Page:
Proximity Cards are based on Radio-frequency identification (RFID) technology, which uses electromagnetic fields to automatically identify and track tags attached to objects. An RFID tag consists of a tiny radio transponder; a radio receiver and transmitter. When triggered by an electromagnetic interrogation pulse from a nearby RFID reader device, the tag transmits digital data, usually an identifying inventory number, back to the reader. This number can be used to inventory goods. There are two types. Passive tags are powered by energy from the RFID reader’s interrogating radio waves. Active tags are powered by a battery and thus can be read at a greater range from the RFID reader; up to hundreds of meters. Unlike a barcode, the tag doesn’t need to be within the line of sight of the reader, so it may be embedded in the tracked object. RFID is one method of automatic identification and data capture (AIDC).
Uses of RFID
RFID can be used in a variety of applications such as:
- Electronic key for RFID based lock system
- Access management
- Tracking of goods
- Tracking of persons and animals
- Toll collection and contactless payment
- Machine readable travel documents
- Smartdust (for massively distributed sensor networks)
- Airport baggage tracking logistics
- Timing sporting events
- Tracking and billing processes
In 2010 three factors drove a significant increase in RFID usage: decreased cost of equipment and tags, increased performance to a reliability of 99.9% and a stable international standard around UHF passive RFID. The adoption of these standards were driven by EPCglobal, a joint venture between GS1 and GS1 US, which were responsible for driving global adoption of the barcode in the 1970s and 1980s. The EPCglobal Network was developed by the Auto-ID Center.
RFID chip based Proximity Cards provide a way for organizations to identify and manage stock, tools and equipment (asset tracking), etc. without manual data entry. Manufactured products such as automobiles or garments can be tracked through the factory and through shipping to the customer. Automatic identification with RFID can be used for inventory systems. Many organisations require that their vendors place RFID tags on all shipments to improve supply chain management
RFID tags are widely used in identification badges, replacing earlier magnetic stripe cards. These badges need only be held within a certain distance of the reader to authenticate the holder. Tags can also be placed on vehicles, which can be read at a distance, to allow entrance to controlled areas without having to stop the vehicle and present a card or enter an access code.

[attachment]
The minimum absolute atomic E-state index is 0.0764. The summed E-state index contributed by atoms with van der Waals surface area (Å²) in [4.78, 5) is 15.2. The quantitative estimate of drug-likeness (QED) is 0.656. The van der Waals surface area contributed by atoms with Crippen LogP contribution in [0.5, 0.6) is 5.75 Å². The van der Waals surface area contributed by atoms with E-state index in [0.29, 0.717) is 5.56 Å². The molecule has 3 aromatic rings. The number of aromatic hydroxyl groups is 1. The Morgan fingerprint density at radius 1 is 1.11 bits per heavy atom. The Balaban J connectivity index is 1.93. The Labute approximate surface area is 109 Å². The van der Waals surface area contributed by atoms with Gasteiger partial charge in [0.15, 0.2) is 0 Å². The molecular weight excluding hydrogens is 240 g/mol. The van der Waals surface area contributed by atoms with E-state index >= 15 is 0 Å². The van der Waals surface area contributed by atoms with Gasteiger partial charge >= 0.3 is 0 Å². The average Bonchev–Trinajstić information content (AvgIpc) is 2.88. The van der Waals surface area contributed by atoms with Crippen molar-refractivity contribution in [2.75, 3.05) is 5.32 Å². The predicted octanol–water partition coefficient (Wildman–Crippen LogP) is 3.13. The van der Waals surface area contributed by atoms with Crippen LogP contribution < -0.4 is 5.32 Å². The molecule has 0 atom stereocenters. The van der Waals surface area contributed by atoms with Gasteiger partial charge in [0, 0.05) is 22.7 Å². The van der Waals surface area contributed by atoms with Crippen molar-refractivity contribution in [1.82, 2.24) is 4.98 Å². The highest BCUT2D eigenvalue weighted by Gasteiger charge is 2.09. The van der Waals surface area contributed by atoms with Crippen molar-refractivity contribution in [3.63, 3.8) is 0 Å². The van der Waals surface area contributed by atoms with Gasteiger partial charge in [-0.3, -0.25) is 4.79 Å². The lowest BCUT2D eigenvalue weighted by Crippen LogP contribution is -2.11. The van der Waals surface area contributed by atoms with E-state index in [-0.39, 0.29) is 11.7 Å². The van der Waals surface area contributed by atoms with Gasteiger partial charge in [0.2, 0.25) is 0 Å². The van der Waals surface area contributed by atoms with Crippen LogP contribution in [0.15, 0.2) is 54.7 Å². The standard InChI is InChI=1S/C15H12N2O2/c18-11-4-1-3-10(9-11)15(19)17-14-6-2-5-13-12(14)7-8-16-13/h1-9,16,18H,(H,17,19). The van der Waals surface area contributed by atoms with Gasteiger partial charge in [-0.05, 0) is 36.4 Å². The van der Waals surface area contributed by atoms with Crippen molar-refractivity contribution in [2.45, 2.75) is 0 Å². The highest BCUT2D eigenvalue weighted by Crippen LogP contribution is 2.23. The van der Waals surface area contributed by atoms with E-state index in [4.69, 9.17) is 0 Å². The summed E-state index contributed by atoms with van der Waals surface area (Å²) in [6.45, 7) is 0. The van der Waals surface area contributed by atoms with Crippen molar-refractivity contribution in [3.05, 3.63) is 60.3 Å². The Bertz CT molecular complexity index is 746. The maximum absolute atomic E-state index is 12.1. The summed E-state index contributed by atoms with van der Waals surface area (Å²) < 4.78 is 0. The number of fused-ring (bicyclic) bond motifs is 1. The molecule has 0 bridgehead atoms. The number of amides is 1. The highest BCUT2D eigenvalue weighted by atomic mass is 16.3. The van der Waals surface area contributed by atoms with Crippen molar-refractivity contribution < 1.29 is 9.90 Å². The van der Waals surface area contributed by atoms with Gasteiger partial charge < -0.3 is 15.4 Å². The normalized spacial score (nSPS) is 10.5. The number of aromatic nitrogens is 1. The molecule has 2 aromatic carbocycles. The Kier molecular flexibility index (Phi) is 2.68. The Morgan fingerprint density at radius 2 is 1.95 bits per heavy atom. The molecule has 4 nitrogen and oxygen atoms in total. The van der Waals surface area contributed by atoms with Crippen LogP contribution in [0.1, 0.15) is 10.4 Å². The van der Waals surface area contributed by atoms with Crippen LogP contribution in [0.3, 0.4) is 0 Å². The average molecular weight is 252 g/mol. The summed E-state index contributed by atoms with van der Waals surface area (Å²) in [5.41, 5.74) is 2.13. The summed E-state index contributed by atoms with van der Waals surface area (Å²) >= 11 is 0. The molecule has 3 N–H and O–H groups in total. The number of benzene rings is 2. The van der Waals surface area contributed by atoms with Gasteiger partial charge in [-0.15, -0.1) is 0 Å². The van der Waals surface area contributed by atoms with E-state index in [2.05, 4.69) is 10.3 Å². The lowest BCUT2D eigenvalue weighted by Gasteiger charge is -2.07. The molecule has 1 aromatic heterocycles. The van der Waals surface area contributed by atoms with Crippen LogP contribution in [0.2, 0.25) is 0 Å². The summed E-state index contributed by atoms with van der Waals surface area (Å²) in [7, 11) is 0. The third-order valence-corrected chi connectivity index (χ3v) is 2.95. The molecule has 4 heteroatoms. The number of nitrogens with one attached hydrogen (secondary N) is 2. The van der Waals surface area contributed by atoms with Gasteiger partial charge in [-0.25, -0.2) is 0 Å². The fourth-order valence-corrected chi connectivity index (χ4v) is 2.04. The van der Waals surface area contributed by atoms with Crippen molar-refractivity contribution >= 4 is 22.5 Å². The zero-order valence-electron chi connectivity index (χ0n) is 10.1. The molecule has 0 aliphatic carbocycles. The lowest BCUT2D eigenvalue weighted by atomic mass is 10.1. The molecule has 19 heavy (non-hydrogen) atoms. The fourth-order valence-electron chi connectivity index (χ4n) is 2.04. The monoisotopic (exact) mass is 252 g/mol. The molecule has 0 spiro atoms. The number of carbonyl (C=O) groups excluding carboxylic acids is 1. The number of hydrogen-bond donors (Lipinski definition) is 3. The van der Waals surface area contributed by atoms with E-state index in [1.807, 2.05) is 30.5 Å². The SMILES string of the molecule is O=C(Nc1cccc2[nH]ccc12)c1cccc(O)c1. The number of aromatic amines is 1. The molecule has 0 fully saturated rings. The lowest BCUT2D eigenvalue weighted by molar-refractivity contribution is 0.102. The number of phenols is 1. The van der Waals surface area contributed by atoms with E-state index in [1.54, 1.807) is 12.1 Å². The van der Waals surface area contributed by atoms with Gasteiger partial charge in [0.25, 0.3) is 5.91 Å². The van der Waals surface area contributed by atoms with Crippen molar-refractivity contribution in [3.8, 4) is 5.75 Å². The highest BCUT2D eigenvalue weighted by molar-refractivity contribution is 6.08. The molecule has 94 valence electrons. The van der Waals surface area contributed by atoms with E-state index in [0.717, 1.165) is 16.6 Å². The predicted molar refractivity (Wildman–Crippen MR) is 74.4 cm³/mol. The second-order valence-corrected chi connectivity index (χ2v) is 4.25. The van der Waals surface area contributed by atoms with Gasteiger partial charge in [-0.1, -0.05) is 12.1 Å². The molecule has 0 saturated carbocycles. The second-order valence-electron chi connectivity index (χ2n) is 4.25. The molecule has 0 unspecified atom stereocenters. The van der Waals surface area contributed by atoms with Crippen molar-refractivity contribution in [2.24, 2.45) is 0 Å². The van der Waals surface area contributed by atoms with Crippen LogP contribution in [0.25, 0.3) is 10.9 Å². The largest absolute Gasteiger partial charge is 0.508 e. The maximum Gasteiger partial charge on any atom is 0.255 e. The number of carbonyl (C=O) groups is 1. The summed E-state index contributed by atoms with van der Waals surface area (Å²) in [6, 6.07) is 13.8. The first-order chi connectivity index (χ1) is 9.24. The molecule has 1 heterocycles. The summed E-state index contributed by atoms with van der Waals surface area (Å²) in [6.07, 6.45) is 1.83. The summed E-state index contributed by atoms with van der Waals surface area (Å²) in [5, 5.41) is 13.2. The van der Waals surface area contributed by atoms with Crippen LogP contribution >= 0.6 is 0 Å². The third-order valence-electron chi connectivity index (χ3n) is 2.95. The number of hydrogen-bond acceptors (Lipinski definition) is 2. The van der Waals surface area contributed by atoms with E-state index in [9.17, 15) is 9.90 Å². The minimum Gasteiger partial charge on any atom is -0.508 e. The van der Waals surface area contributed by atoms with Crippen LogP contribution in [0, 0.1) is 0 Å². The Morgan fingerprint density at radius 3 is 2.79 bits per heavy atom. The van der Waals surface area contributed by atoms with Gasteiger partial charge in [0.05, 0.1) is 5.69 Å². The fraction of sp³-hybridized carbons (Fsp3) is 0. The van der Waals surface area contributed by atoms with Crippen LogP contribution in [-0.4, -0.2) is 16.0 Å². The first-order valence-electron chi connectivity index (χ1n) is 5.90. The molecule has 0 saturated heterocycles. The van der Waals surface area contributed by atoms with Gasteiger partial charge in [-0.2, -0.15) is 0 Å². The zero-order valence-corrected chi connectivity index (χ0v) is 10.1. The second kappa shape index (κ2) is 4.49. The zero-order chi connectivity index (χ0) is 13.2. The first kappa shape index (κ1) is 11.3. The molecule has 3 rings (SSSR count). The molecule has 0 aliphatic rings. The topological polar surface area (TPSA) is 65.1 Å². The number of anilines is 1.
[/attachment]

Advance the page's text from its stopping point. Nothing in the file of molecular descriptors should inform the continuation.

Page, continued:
Hospitals and healthcare
In healthcare, there is a need for increased visibility, efficiency, and gathering of data around relevant interactions. RFID tracking solutions are able to help healthcare facilities manage mobile medical equipment, improve patient workflow, monitor environmental conditions, and protect patients, staff and visitors from infection or other hazards.
Adoption of RFID in the medical industry has been widespread and very effective. Hospitals are among the first users to combine both active and passive RFID. Many successful deployments in the healthcare industry have been cited where active technology tracks high-value, or frequently moved items, where passive technology tracks smaller, lower cost items that only need room-level identification. For example, medical facility rooms can collect data from transmissions of RFID badges worn by patients and employees, as well as from tags assigned to facility assets, such as mobile medical devices.
Libraries have used RFID to replace the barcodes on library items. The tag can contain identifying information or may just be a key into a database. An RFID system may replace or supplement bar codes and may offer another method of inventory management and self-service checkout by patrons. It can also act as a security device, taking the place of the more traditional electromagnetic security strip.
Benefits and Privileges
Some ID cards carry extra benefits. For instance, students are entitled to discounts off movie tickets, theme park tickets, food, books and stationery by flashing their student ID cards at selected outlets.
Verify Identity during Emergencies
As most ID cards are equipped with the cardholder’s photo and personal information such as contact number, address, emergency contacts, etc., your card can be used to verify your identity when you fall victim to theft, meet with an accident or other emergencies.